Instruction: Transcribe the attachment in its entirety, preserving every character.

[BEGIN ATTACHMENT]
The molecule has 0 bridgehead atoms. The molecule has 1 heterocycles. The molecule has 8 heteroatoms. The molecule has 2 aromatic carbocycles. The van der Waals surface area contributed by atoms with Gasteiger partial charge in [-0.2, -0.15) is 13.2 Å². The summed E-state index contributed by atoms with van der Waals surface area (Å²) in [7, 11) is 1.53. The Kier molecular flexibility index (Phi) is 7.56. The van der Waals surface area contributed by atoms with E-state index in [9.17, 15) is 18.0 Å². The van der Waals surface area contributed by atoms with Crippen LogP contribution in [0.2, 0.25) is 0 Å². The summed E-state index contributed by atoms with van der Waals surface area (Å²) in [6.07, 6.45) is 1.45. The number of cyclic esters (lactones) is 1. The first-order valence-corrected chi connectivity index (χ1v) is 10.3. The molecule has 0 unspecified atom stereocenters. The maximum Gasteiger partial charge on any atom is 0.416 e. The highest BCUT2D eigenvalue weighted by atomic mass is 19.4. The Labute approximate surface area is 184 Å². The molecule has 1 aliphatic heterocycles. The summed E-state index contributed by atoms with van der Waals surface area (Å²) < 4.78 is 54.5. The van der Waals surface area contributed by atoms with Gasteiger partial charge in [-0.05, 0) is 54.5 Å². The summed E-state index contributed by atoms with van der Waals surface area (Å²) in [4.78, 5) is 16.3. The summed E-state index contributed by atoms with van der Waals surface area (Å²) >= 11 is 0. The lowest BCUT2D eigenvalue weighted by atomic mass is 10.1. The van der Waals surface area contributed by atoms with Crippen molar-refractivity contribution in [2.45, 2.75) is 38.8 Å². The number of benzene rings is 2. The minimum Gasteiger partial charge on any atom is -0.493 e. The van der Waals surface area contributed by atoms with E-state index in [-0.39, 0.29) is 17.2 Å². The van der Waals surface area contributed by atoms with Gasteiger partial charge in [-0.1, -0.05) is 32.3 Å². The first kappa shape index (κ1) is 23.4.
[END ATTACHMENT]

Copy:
The molecule has 0 bridgehead atoms. The molecule has 1 heterocycles. The molecule has 8 heteroatoms. The molecule has 2 aromatic carbocycles. The van der Waals surface area contributed by atoms with Gasteiger partial charge in [-0.2, -0.15) is 13.2 Å². The summed E-state index contributed by atoms with van der Waals surface area (Å²) in [7, 11) is 1.53. The Kier molecular flexibility index (Phi) is 7.56. The van der Waals surface area contributed by atoms with E-state index in [9.17, 15) is 18.0 Å². The van der Waals surface area contributed by atoms with Crippen LogP contribution in [0.2, 0.25) is 0 Å². The summed E-state index contributed by atoms with van der Waals surface area (Å²) in [6.07, 6.45) is 1.45. The number of cyclic esters (lactones) is 1. The first-order valence-corrected chi connectivity index (χ1v) is 10.3. The molecule has 0 unspecified atom stereocenters. The maximum Gasteiger partial charge on any atom is 0.416 e. The highest BCUT2D eigenvalue weighted by atomic mass is 19.4. The Labute approximate surface area is 184 Å². The molecule has 1 aliphatic heterocycles. The summed E-state index contributed by atoms with van der Waals surface area (Å²) < 4.78 is 54.5. The van der Waals surface area contributed by atoms with Gasteiger partial charge in [-0.05, 0) is 54.5 Å². The summed E-state index contributed by atoms with van der Waals surface area (Å²) in [4.78, 5) is 16.3. The summed E-state index contributed by atoms with van der Waals surface area (Å²) >= 11 is 0. The lowest BCUT2D eigenvalue weighted by atomic mass is 10.1. The van der Waals surface area contributed by atoms with Crippen molar-refractivity contribution in [2.45, 2.75) is 38.8 Å². The number of benzene rings is 2. The minimum Gasteiger partial charge on any atom is -0.493 e. The van der Waals surface area contributed by atoms with E-state index in [-0.39, 0.29) is 17.2 Å². The van der Waals surface area contributed by atoms with Gasteiger partial charge in [-0.1, -0.05) is 32.3 Å². The first kappa shape index (κ1) is 23.4.